Car cruising will be banned across the Black Country after a ground breaking injunction was secured by 4 local authorities.

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Wolverhampton, Dudley, Sandwell and Walsall councils, working in partnership with West Midlands Police, secured the injunction from the High Court in Birmingham on Monday 1 December, 2014.

The injunction forbids people from participating in a "car cruise" anywhere within the Black Country - and therefore within the 4 boroughs of Wolverhampton, Dudley, Sandwell and Walsall - or from promoting, organising or publicising any car cruising event within the same area.

Car cruising - the act of drivers meeting on the public highway on either an organised or impromptu basis to race or show off in their cars - is noisy, dangerous and illegal.

Regular gatherings take place at a number of "hotspots" around the Black Country, where drivers and spectators turn local roads into a race track. They include the Black Country Route in Bilston, Birmingham New Road on the border of Wolverhampton and Dudley, Flood Street in Dudley, Bean Road Industrial Estate, Tipton, Hallens Drive in Wednesbury, Brickyard Road in Walsall and Moxley Industrial Estate.

Groups of car cruisers have also congregated on public and superstore car parks across the Black Country.

Primarily occurring on Sunday evenings, these gatherings have been known to attract up to 250 vehicles and hundreds of spectators, with councils and West Midlands Police receiving hundreds of complaints over the last few years.

These range from vehicles and spectators obstructing highways or residential or business properties, to dangerous driving, excessive noise from revving engines and stereo systems, littering, verbal abuse, swearing and intimidation. There have also been a number of collisions involving vehicles taking part in car cruises.

The injunction, granted by His Honour Judge Robert Owen QC (sitting as a High Court Judge), has been issued against "persons unknown" - meaning anyone breaching the injunction will be at risk of being in contempt of court, for which an adult can face up to 2 years in prison and a fine. In addition, police retain their powers in relation to traffic offences including driving without insurance, driving an unroadworthy vehicle and driving without due care and attention.

It prohibits a number of activities typically associated with car cruising, including speeding, racing and driving in convoy, performing stunts, sounding horns or playing music as to cause a significant public nuisance, using foul or abusive language and threatening, intimidating behaviour and causing an obstruction on a public highway, whether moving or stationary.

It also prohibits a number of consequences associated with car cruising, including excessive noise, danger or risk of injury to road users and pedestrians, damage or risk of damage to property and significant risk of harm, public nuisance and annoyance to the public.

The application was brought by the 4 Black Country councils and West Midlands Police, led by Wolverhampton City Council.

Speaking on behalf of the partners, Councillor Elias Mattu, Wolverhampton City Council's Cabinet Member for Leisure and Communities, said: "Car cruising has been a bone of contention for local residents and businesses for many years.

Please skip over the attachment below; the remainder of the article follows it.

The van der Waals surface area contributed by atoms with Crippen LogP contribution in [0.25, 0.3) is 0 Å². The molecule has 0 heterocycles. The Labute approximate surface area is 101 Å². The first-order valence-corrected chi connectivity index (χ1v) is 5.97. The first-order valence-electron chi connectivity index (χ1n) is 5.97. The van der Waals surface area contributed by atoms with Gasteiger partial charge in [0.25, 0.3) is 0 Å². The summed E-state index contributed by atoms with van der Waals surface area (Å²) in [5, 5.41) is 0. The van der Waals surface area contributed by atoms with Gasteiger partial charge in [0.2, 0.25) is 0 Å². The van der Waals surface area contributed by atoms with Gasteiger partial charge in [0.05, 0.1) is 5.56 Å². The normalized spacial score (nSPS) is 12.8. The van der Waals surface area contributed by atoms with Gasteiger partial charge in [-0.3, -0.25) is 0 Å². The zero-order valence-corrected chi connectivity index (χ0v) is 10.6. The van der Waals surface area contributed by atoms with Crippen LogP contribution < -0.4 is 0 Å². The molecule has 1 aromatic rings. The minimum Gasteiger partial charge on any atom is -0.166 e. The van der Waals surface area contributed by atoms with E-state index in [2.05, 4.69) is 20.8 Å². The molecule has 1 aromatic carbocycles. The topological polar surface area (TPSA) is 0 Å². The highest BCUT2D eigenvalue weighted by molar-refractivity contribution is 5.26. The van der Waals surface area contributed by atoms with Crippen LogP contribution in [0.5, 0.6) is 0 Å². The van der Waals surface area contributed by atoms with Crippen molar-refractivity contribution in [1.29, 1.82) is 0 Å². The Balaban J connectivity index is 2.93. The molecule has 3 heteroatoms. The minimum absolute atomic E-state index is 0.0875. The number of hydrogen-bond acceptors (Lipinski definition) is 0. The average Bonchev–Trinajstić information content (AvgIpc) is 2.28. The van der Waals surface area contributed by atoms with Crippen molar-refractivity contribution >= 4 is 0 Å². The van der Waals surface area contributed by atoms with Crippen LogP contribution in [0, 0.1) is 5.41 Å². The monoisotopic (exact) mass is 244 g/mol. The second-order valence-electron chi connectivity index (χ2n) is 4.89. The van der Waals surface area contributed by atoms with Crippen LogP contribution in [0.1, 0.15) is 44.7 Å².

"The activities are not only wholly anti social, but also illegal and dangerous, putting the safety of participants and spectators at risk; indeed, it's only a matter of time until someone is seriously injured or even killed.

"The 4 Black Country councils and West Midlands Police have received hundreds of complaints about car cruising - from dangerous driving to noise, verbal abuse and intimidation.

"I am delighted that the High Court has issued this ground breaking injunction prohibiting car cruising right across the Black Country, which will help prevent the issue from simply being shifted from part of the Black Country to the next.

"I'd like to acknowledge the dedication of Wolverhampton's legal team and anti social behaviour team, and the work of partner councils and West Midlands Police in securing this injunction, which I am confident will have a positive impact on the lives of law abiding people across the Black Country."

Chief Inspector Kerry Blakeman, head of West Midlands Police's Traffic unit, said: "I welcome this Black Country wide injunction. It will form the backbone of our ongoing measures to target people using the road as a racetrack while ensuring the safety of others.

"As well as the obvious dangers of driving at speed on urban roads, car cruising generates a lot of late night noise nuisance for people living near key routes.

"Law abiding drivers can also feel intimidated when they inadvertently find themselves in the middle of a gathering."

Over the next few weeks there will be a sustained campaign to raise awareness of the injunction through traditional and social media. Signage will also be erected around car cruising hotspots.

Councillor Mattu added: "It should be stressed that we are not seeking to prevent legitimate car enthusiasts from enjoying their hobby. If they meet to lawfully admire and display their cars for others' benefits and, in doing so, aren't causing any of activities prohibited by the injunction - in short, if they are not causing a public nuisance - they are not car cruising and the injunction will not apply to them.

"What we want to do is put a stop to the menace of car cruising, which is making life a misery for so many people across the Black Country."

Anyone who witnesses a car cruise on the public highway or publically accessible place is asked to call police on 101.

To read a copy of the injunction, and for more information, please visit Type=articles;Articleid=5901;Title=Car cruising injunction;.

  • released: Friday 19 December, 2014